A: Yeah. Because that’s forever. That’s a big forever issue for this state. What I think happened… is we were on our way, and then we just got taken to our knees by the recession. While I kept funding it through other means, it didn’t get the focus I think it needs and deserves because I was so consumed by the recession.
Q: State government is large and hard to change. As governor, do you feel like you have much ability to change the course of state government or is it really along the edges?
A: But for the recession, we couldn’t have made fundamental changes. The recession brought fundamental changes. The biggest changes in what some people say ever … Closing institutions. Getting rid of boards and commissions, rather than continuing to grow them. Putting five agencies into one… unemployment-insurance reform, pension reform. It’s dramatic for state government. But that kind of change won’t happen without a recession…
We’re down to 1996 levels of state employment. We’re (our state has) a million more people. Caseloads are up dramatically because of the recession. You never see that happen in state government. But for the recession, you would not see that kind of dramatic change. But that was by necessity. … It was a donnybrook to get those changes through.
Q: You said, but for the recession, very little would have changed. Why is it so difficult for a governor to change state government?
A: Because of all those people upstairs. Legislators (who meet in the House and Senate chambers, one floor above the governor’s office). It’s not easy to get a dramatic piece of legislation through to make fundamental change. My favorite one: We have the waterfowl stamp commission (Migratory Waterfowl Art Committee). It serves no purpose. It was on the cut list, but it wasn’t cut because some lawmaker liked it. So, no matter what you do up there, you are going to have people who are defending the status quo, who are adverse to change, who are wedded to what it does.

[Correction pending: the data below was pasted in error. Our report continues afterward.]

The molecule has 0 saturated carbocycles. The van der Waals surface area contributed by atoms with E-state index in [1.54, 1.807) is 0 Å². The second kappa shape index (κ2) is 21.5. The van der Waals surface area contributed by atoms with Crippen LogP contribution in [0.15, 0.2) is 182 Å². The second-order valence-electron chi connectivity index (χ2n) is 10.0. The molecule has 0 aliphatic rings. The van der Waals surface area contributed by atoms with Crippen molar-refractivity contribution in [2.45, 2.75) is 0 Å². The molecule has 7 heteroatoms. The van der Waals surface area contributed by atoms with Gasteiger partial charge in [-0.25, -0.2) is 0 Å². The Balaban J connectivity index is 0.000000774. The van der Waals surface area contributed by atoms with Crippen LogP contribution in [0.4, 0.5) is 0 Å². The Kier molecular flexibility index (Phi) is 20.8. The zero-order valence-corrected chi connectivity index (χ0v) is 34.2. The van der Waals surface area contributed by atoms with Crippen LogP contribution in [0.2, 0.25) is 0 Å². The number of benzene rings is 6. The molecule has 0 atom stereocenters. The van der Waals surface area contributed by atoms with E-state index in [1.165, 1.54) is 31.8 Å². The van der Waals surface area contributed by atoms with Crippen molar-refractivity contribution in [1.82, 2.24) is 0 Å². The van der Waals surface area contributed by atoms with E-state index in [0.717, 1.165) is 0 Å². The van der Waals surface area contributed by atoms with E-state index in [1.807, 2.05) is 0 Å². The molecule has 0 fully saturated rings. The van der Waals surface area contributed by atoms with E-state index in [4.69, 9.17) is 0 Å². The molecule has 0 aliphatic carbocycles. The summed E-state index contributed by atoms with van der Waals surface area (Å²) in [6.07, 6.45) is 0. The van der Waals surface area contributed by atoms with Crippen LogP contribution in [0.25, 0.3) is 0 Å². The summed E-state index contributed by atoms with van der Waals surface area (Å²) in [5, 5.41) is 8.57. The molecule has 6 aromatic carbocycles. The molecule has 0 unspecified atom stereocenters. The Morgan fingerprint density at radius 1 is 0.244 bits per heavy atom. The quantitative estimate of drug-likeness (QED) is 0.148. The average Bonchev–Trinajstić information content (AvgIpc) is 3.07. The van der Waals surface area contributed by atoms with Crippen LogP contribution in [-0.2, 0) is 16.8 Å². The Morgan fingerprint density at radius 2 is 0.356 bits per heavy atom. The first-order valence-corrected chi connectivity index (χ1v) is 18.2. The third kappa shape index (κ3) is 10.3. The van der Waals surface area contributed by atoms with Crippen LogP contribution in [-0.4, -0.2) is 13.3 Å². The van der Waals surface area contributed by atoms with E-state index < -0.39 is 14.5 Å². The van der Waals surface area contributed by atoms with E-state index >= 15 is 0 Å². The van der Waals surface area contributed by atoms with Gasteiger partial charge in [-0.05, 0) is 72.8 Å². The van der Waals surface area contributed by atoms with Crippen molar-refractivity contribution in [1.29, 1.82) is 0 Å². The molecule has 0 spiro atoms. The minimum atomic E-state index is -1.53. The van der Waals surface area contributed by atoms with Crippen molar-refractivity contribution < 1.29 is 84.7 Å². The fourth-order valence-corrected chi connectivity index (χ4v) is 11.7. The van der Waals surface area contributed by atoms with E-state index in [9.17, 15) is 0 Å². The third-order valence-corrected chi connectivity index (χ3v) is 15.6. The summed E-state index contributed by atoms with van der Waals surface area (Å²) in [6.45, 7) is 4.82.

Q: What do you consider your biggest accomplishment?
A: Early learning, I think, is absolutely critical. (Gregoire was referring to her successful push to create the state Department of Early Learning, which consolidated more than a half-dozen child-care and early-learning programs into one Cabinet-level agency.)
I’m not going to see the results in my time as governor. I knew that from the beginning. But we’ll see it over the long haul. The transportation tax package, the largest in history, I think that’s big. (Gregoire was instrumental in pushing through a 9.5-cent-a-gallon gas-tax increase that has paid for billions of dollars in highway projects.)
I like where we got Puget Sound going. What we’re doing with trade … On a very personal level, I’m very proud that voters said yes to (same-sex marriage) equality.
Q: If we had not had the recession, would you have considered a third term?
A: If we had not had the deep recession, would I? You know, I might have. But not after this second term. I just don’t have heart to cut like I did.
Q: Do you feel you left a stamp on this place, and, if so, what is it?
A: I don’t know. History will tell. My hope right now is, frankly, I’ve seen us through the worst of times and I pass the baton on to Jay (Inslee) and I hope he reaps and the people reap every benefit.
We have fundamentally changed a lot of stuff in state government that nobody sees. We’re a better, leaner, good working state government than we were. So, I hope history will reflect I saw us through the worst of times, and I did it with my head and heart.
Andrew Garber: 360-236-8266 or email@example.com